The aptly titled Lots of Candles pulses with life and all its lucky breaks, inanities, accomplishments, everyday frustrations, and imponderable questions. Quindlen examines our epidemic accumulation of “stuff” (and getting rid of it); our evolving relationships with adult children (“The older I get, the more I want to be like them.”); a successful marriage (“Frankly, I don’t want a husband who knows what toile is.”); and poignantly, the early death of a parent (“I’m living for two, for all the years, the decades, my mother never got.”). As she considers the narrowing of life’s possibilities in late middle age, Quindlen writes, we must face the fact that “the hand you’ve been dealt is the entire deck.”

The reader is often struck by the feeling that Quindlen has been privy to her journal (and yes, I suspect the vast majority of Quindlen’s readers are women, and women of a “certain age”), so acutely does she home in on the issues that preoccupy her generation. At this point in our lives, she writes, we “stand between two enormous forces. On the one side are the difficult and demanding events to come, the losses, the illness, the deaths. You can see them out on the horizon like a great wave, its whitecaps approaching.” The other force, the “levee that protects us,” is the trust of friends we can call “any time, day or night,” for help.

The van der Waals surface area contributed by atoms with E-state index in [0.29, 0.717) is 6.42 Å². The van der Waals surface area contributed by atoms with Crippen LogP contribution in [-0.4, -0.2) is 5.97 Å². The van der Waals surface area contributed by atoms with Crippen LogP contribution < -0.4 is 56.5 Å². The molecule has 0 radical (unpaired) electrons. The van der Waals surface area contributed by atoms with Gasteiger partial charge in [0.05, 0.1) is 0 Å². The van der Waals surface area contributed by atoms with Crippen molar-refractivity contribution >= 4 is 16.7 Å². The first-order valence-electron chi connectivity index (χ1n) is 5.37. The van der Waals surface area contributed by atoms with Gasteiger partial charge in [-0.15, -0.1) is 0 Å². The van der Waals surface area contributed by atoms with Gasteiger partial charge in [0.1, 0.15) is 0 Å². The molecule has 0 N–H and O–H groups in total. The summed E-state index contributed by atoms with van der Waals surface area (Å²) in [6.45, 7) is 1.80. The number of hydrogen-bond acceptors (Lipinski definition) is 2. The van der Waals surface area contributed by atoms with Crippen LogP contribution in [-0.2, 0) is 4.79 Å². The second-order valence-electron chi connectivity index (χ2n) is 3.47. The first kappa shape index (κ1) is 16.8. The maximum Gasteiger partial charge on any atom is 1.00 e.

This is a laugh-out-loud book and never more so than when Quindlen looks at own failings and foibles. On the subject of her decision to stop drinking, she says, “Moderation and I have always had an uneasy relationship.” Her first trip to the “Fountain of Botox” was made not to try to look young again, but merely “less crabby.” Parenting is the “obsessive miasma of free-floating worry.” Also, “There’s a problem with turning motherhood into martyrdom. There’s no way to do it and have a good time.” Often her husband Gerry has the laugh line. On looking around the bedroom at his wife’s exercise equipment — free weights, kettle bells, medicine balls, the Bosu ball — he asks, “Are you making a model of the solar system?”